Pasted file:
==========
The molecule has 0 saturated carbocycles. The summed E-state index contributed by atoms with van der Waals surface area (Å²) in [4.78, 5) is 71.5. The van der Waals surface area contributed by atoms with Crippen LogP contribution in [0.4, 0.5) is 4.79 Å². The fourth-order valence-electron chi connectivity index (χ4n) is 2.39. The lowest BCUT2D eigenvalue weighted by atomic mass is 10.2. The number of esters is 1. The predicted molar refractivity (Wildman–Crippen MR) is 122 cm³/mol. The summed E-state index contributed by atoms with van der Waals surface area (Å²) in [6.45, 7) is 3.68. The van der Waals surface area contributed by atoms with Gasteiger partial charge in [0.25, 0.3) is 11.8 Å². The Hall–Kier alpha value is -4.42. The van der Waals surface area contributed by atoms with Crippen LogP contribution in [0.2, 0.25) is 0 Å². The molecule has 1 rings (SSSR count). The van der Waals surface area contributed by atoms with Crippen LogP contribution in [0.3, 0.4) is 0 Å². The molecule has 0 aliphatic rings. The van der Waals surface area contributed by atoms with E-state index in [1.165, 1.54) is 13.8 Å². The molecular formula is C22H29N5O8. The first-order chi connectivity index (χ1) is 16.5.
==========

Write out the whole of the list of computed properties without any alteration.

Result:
The molecule has 0 saturated carbocycles. The summed E-state index contributed by atoms with van der Waals surface area (Å²) in [4.78, 5) is 71.5. The van der Waals surface area contributed by atoms with Crippen LogP contribution in [0.4, 0.5) is 4.79 Å². The fourth-order valence-electron chi connectivity index (χ4n) is 2.39. The lowest BCUT2D eigenvalue weighted by atomic mass is 10.2. The number of esters is 1. The predicted molar refractivity (Wildman–Crippen MR) is 122 cm³/mol. The summed E-state index contributed by atoms with van der Waals surface area (Å²) in [6.45, 7) is 3.68. The van der Waals surface area contributed by atoms with Gasteiger partial charge in [0.25, 0.3) is 11.8 Å². The Hall–Kier alpha value is -4.42. The van der Waals surface area contributed by atoms with Crippen LogP contribution in [0.2, 0.25) is 0 Å². The molecule has 1 rings (SSSR count). The van der Waals surface area contributed by atoms with Crippen LogP contribution in [0.3, 0.4) is 0 Å². The molecule has 0 aliphatic rings. The van der Waals surface area contributed by atoms with E-state index in [1.165, 1.54) is 13.8 Å². The molecular formula is C22H29N5O8. The first-order chi connectivity index (χ1) is 16.5.